Type of investments: Type of investments since baseline survey (chosen from a pre-specified set). Level of investments: Total value of new investments since the baseline survey. Sum of all investments undertaken. Time allocation: Allocation of household time across self-employment, wage labor, and domestic activities in last seven days before the survey. Time spent on each activity over the last week for each member of the household. Loan amount: Take-up of flexible loan or standard loan. Repayment rate: Repayment status of the loan 30 days after the due date. Client characteristics: Gender, age, type of activity, repayment history (if any).
Experimental Design
Experimental Design
We implement the following interventions:
1. Grace period loan: A loan product is offered where borrowers only pay monthly interest during a five-month grace period and both interest and capital thereafter.
2. Tailored loan: A loan product is offered where the repayment schedule is split into three periods of equal length. The borrower and loan officer jointly decide on the monthly amount that the borrower has to repay in each of the three periods in order to more closely match the borrower’s expected cash flows (which may vary significantly over time). The repayment schedule can thus be decomposed into ‘low’ – ‘medium’ – ‘high’ repayment brackets (not necessarily in that order) with potentially substantial variation in the monthly repayment amount across these three brackets. The research team developed an Apache OpenOffice spreadsheet to help loan officers determine the cyclicality of participants’ expected cash flows.
Experimental Design Details
Not available
Randomization Method
Part A of the study: randomization done at the branch by a computer. Part B of the study: randomization done in office by a computer.
Randomization Unit
We will randomize at the individual level for the first part of the study and at the village level for the second part of the study.
Was the treatment clustered?
Yes
Experiment Characteristics
Sample size: planned number of clusters
Part B will take place in eight villages in the catchment area of each of the 40 participating branches. This part thus involves 320 villages.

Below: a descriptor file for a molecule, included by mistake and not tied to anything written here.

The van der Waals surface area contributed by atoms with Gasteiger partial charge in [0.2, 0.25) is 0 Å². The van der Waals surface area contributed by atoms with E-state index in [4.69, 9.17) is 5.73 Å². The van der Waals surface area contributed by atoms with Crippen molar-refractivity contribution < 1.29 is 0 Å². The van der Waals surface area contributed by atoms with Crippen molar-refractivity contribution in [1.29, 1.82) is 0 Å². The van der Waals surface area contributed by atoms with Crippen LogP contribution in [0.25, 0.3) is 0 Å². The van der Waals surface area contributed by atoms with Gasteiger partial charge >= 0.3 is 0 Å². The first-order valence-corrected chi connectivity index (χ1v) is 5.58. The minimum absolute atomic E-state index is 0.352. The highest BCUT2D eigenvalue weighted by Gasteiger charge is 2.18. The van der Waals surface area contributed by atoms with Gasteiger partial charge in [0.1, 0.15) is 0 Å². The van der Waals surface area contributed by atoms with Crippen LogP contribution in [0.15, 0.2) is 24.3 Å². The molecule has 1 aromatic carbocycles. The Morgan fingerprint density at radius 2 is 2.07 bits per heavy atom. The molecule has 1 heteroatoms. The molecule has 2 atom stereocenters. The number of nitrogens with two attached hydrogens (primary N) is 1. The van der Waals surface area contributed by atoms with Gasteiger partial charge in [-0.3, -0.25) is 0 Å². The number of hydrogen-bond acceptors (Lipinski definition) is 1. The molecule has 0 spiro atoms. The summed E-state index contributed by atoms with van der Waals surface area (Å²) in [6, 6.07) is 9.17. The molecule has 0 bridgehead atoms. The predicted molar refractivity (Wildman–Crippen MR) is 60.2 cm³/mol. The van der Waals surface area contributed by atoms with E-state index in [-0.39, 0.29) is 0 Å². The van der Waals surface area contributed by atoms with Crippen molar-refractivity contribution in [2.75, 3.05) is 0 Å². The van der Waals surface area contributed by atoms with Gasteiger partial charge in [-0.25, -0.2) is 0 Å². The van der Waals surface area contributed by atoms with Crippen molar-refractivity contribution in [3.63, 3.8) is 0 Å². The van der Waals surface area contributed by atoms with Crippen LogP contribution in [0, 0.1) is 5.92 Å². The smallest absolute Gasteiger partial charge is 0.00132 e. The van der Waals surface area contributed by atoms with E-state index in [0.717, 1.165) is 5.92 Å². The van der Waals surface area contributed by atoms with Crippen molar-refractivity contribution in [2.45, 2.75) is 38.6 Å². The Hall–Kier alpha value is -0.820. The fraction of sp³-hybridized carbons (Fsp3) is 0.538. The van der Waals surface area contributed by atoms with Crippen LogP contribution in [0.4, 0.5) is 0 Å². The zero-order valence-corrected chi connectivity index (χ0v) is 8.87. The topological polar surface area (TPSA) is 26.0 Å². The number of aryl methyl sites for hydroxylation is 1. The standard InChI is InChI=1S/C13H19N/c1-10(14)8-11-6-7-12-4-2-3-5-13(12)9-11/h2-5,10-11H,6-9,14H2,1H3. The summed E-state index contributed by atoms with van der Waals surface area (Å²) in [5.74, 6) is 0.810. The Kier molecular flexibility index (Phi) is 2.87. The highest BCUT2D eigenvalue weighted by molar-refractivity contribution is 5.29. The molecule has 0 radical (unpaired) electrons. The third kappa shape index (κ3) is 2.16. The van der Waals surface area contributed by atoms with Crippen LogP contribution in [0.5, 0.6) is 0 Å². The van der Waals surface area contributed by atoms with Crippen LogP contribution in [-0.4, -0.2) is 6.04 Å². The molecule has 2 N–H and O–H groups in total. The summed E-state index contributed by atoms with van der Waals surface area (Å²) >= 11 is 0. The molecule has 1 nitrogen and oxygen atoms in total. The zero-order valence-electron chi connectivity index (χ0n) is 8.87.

Sample size: planned number of observations
The first two waves of the baseline survey have provided us with preliminary estimates of the daily number of eligible clients that visit the branches and that consent to participate in the study. Since the variation across branches is substantial, we undertook power calculations for three scenarios where we assume total sample sizes of either 3,600; 3,000; or 2,400 clients.
Sample size (or number of clusters) by treatment arms
Part A of the study: 1,200 individuals control, 1,200 individuals tailored loans (type 1), 1,200 individuals tailored loans (type 2). Part B will take place in eight villages in the catchment area of each of the 40 participating branches. This part thus involves 320 villages.
Minimum detectable effect size for main outcomes (accounting for sample design and clustering)
Part A: Individual-level randomization. For a total sample of 3,600 clients (1,200 being offered the standard loans; 1,200 the tailored loans; and 1,200 the grace-period loans), we will be able to detect increases of 4.2 percentage points (5 percent) in the share of households with a self-employment activity and of 5.3 pp (17 percent) in the share of households where at least one household member does day work. With imperfect compliance, effects among clients that will take up the new loan offers will need to be much larger in order to detect them. For example, for a total sample size of 3,000, standardized MDEs increase to 0.21 for a take-up rate of 0.6 and to 0.31 for a take-up rate of a 0.4. This compares to 0.13 in the ITT scenario. Given the observed take-up rates during the beginning of the experiment implementation, it is important to generate a large enough sample. Our goal is therefore to achieve a total sample size of 3,600 clients (1,200 in each arm). For continuous outcomes, we will be able to detect increases of 17 percent for profits, 18 percent for sales, and 14 percent for consumption. These magnitudes of the minimum detectable effects are equivalent to 0.11 of a standard deviation. Minimum detectable effects increase as the sample size decreases: standardized effects increase to 0.13 and 0.14 of a standard deviation for sample sizes of 3,000 clients (1,000 in each group) and 2,400 clients (800 in each group), respectively. Standardized detectable effects do not change significantly for this range of sample sizes. Given the large standard deviation of continuous outcomes, a standardized effect of 0.14 translates, however, into larger minimum detectable effects of 21 percent for profits, 22 percent for sales, and 17 percent for consumption. Part B will take place in eight villages in the catchment area of each of the 40 participating branches. This part thus involves 320 villages. A sample size of 80 villages per treatment group will allow for the detection of impacts on village-level take-up of at least 6.3 percentage points. We calculate these MDE using data from a related study in rural Morocco (Crépon, Devoto, Duflo, and Parienté, 2015) where the standard deviation of this outcome is 0.14.
IRB
INSTITUTIONAL REVIEW BOARDS (IRBs)
IRB Name
Innovations for Poverty Action Institutional Review Board
IRB Approval Date
2017-07-28
IRB Approval Number
13891
IRB Name
Commission Nationale de contrôle de la protection des Données à Caractère Personnel (CNDP)
IRB Approval Date
2018-03-27
IRB Approval Number
A-RS-81/2018